My youngest son is at least 6-foot-2 and probably still growing. The kid is perfectly proportioned. So naturally, it disturbs me that we wear the same size running shoe.
This startling fact crushed my self-esteem over the summer months, when I finally ended a long running hiatus. That’s how it goes with me. Silly injuries force me back to walking mode for long spans, and then suddenly, without prior warning, I burst out in a clunky run.
I was so happy to once again find myself moving at a “faster” pace, even though my size 11 ladies’ Nikes were feeling snug. (That’s right, 11. And snug.) I ignored the pain, mainly because stores don’t sell gal running shoes beyond the big one-one. I convinced myself I was imagining the tight fit. But within a week, I had terrible blisters on my big toes. Almost overnight one toenail — sorry about your breakfast — looked like it wanted to bail.
Something had to be done. I consulted my husband, who during his college years spent many hours selling top-of-the-line athletic shoes. He’s the guy whose state champ track record permanently hangs on his high school gym wall and who still runs like a speed demon in all extreme weather conditions. What I’m saying is, the man knows everything about running shoes.
Together, we took a trip to the sporting goods store with the monster inventory. We were prepared for a challenge. This might be because early in our marriage a shoe clerk of a now-defunct chain rudely dismissed me to a dusty, vertical display of larger sizes. My husband promptly dubbed this “The Freak Wall.” It’s been a “running” joke between us whenever I have any kind of sizing issue, including sleeve length problems or whatever. I’ll hear, “Shopping at The Freak Wall again!” He’s a riot, isn’t he?
In my defense, I’m a half foot taller than the average woman. If I had, say, size 7 feet, I would probably teeter every time I stood up. But one of us in this marriage finds it hilarious that I’m losing even more traction on the bell curve. For the record, my regular shoe size is now a nonexistent 10½ women’s, but you need to size up a bit for running shoes. (If you wear anything above size 10 in any female footwear category, manufacturers drop kick the half sizes. Why?)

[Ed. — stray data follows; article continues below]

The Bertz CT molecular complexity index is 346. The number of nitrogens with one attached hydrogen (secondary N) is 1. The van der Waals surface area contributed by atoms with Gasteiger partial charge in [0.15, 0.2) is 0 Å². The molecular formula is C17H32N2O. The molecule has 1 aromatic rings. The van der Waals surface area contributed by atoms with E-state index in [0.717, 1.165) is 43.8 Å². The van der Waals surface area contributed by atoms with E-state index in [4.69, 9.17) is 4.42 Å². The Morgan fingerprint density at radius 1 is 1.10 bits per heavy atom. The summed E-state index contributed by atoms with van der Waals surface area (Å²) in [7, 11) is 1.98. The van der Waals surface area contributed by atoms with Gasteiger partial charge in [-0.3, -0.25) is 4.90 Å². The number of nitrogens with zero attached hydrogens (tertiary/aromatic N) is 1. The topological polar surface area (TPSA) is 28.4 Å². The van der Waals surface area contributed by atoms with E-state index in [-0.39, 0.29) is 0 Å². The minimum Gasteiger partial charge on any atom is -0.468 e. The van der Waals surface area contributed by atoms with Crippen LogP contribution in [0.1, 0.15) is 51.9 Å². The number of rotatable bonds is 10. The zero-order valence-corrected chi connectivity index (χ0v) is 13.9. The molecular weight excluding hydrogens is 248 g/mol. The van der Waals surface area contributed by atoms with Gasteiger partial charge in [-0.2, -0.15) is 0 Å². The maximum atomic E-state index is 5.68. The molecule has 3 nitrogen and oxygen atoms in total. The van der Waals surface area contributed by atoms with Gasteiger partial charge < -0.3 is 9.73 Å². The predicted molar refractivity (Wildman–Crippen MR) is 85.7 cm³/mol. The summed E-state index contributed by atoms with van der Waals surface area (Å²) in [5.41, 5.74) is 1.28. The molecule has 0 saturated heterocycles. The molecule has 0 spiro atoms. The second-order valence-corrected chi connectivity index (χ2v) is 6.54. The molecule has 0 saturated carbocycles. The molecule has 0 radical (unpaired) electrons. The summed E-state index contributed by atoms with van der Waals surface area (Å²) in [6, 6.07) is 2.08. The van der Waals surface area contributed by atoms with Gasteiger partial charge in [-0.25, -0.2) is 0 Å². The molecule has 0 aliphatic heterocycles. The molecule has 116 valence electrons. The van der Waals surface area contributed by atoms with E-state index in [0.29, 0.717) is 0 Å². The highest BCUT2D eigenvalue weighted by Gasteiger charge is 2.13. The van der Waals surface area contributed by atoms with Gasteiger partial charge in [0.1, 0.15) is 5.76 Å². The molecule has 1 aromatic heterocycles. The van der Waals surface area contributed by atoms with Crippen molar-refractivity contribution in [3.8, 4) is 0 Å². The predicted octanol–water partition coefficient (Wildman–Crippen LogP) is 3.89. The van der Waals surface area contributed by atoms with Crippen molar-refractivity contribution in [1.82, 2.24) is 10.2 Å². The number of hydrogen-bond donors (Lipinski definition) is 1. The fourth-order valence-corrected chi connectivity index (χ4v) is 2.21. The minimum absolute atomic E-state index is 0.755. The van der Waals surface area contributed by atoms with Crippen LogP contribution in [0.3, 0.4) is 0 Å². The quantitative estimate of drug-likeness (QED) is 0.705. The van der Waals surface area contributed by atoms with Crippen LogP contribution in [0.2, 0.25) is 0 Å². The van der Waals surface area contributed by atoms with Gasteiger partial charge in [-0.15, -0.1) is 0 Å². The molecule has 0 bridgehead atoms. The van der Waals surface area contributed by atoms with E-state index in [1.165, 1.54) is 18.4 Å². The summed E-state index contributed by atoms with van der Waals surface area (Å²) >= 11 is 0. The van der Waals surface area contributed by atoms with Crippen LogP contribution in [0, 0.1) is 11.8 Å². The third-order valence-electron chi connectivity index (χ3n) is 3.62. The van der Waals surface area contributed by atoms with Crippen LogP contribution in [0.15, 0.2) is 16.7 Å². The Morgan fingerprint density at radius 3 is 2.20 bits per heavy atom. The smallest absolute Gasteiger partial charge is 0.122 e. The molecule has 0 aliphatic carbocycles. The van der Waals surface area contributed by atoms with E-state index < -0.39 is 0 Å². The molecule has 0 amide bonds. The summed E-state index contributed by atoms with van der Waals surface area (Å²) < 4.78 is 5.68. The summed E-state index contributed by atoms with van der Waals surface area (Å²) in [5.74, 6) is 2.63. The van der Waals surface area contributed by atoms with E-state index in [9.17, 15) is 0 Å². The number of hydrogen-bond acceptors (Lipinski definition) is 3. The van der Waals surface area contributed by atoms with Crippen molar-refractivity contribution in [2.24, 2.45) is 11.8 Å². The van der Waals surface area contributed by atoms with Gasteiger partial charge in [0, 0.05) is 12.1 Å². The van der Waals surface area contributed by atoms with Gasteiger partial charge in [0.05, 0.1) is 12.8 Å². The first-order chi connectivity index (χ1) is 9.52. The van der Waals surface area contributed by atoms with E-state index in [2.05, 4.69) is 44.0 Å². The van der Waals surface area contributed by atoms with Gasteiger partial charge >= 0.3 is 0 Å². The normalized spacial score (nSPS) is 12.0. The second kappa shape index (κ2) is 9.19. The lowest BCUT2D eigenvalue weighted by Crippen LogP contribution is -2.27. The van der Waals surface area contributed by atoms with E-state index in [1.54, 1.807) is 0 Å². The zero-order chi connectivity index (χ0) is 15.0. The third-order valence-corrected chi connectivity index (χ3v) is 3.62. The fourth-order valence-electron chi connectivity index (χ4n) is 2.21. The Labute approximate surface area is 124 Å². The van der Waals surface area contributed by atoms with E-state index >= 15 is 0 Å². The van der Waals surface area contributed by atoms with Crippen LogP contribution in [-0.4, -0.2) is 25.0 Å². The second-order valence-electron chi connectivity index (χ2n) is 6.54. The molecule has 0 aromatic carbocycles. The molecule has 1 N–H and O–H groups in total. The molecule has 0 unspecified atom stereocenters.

So on this recent shopping expedition, I tried on every available women’s size 11 running shoe. All brands were too tight. And there were no twelves. (Twelves!) Either standards had just uniformly changed or my feet stretched a bit more. I prefer to think it was the former, but regardless, I had graduated to a zone beyond The Freak Wall.
I don’t know which one of us said it right there amidst all the pink and purple and pastel soles, but the following sentence was uttered: “Alright. Let’s look at the men’s shoes.” Fluorescent lights and full-length mirrors were shining at me from every direction, but it was my darkest retail moment. Man shoes. Crestfallen, I galumphed over to the guy side. My Prince Charming went into hunting and gathering mode. Bless his heart, he brought me every possibility in a new color wheel of gray, off-black, smoky steel, light gray, medium gray, charcoal gray and the occasional smattering of Gumby green. Money was no object. We found a perfect fit. They’re gray.
Here’s how I talked myself into these puppies. You know how the fashion industry has been encouraging women to wear the “boyfriend” fit? It’s “boyfriend jeans” this, “boyfriend blazer” that. Epiphany time.
I broke out these new titanium babies, my BOYFRIEND SHOES, several weeks ago. I was a new woman. I think my pace amped up a bit, but I can’t be sure, because on about Day 14 I took a hill too aggressively. I tore/pulled a calf muscle to the point where my shin and ankle showed some awful bruising.
This never would have happened had I been wearing fuchsia Nikes.